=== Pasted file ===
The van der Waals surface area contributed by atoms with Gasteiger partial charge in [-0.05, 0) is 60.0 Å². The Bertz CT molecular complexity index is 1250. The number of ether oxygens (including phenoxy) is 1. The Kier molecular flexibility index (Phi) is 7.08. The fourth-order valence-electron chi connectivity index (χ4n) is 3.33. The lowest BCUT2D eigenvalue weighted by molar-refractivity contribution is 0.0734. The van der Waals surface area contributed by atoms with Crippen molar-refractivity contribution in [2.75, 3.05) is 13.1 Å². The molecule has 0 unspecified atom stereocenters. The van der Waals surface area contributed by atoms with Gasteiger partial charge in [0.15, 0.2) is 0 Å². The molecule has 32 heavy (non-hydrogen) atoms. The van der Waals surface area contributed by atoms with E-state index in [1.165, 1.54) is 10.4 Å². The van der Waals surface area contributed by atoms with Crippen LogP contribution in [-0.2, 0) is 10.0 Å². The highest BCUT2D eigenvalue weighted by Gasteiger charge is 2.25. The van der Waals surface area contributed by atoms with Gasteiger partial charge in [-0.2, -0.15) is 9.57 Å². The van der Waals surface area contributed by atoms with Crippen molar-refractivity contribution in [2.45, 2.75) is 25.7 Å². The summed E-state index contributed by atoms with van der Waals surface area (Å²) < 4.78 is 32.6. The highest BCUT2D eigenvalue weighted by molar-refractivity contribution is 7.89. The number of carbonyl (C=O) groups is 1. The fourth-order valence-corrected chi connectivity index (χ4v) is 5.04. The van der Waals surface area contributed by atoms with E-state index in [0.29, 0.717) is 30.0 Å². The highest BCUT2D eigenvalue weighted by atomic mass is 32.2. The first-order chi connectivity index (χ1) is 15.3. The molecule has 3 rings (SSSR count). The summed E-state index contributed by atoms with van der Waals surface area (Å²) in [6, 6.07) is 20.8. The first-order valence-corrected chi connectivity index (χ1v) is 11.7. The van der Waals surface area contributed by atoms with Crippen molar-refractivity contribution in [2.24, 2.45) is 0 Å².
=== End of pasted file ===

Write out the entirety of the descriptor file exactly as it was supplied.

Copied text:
The van der Waals surface area contributed by atoms with Gasteiger partial charge in [-0.05, 0) is 60.0 Å². The Bertz CT molecular complexity index is 1250. The number of ether oxygens (including phenoxy) is 1. The Kier molecular flexibility index (Phi) is 7.08. The fourth-order valence-electron chi connectivity index (χ4n) is 3.33. The lowest BCUT2D eigenvalue weighted by molar-refractivity contribution is 0.0734. The van der Waals surface area contributed by atoms with Crippen molar-refractivity contribution in [2.75, 3.05) is 13.1 Å². The molecule has 0 unspecified atom stereocenters. The van der Waals surface area contributed by atoms with Gasteiger partial charge in [0.15, 0.2) is 0 Å². The molecule has 32 heavy (non-hydrogen) atoms. The van der Waals surface area contributed by atoms with E-state index in [1.165, 1.54) is 10.4 Å². The van der Waals surface area contributed by atoms with Crippen LogP contribution in [-0.2, 0) is 10.0 Å². The highest BCUT2D eigenvalue weighted by Gasteiger charge is 2.25. The van der Waals surface area contributed by atoms with Gasteiger partial charge in [-0.2, -0.15) is 9.57 Å². The van der Waals surface area contributed by atoms with Crippen molar-refractivity contribution in [2.45, 2.75) is 25.7 Å². The summed E-state index contributed by atoms with van der Waals surface area (Å²) < 4.78 is 32.6. The highest BCUT2D eigenvalue weighted by molar-refractivity contribution is 7.89. The number of carbonyl (C=O) groups is 1. The fourth-order valence-corrected chi connectivity index (χ4v) is 5.04. The van der Waals surface area contributed by atoms with E-state index in [0.29, 0.717) is 30.0 Å². The highest BCUT2D eigenvalue weighted by atomic mass is 32.2. The first-order chi connectivity index (χ1) is 15.3. The molecule has 3 rings (SSSR count). The summed E-state index contributed by atoms with van der Waals surface area (Å²) in [6, 6.07) is 20.8. The first-order valence-corrected chi connectivity index (χ1v) is 11.7. The van der Waals surface area contributed by atoms with Crippen molar-refractivity contribution in [2.24, 2.45) is 0 Å².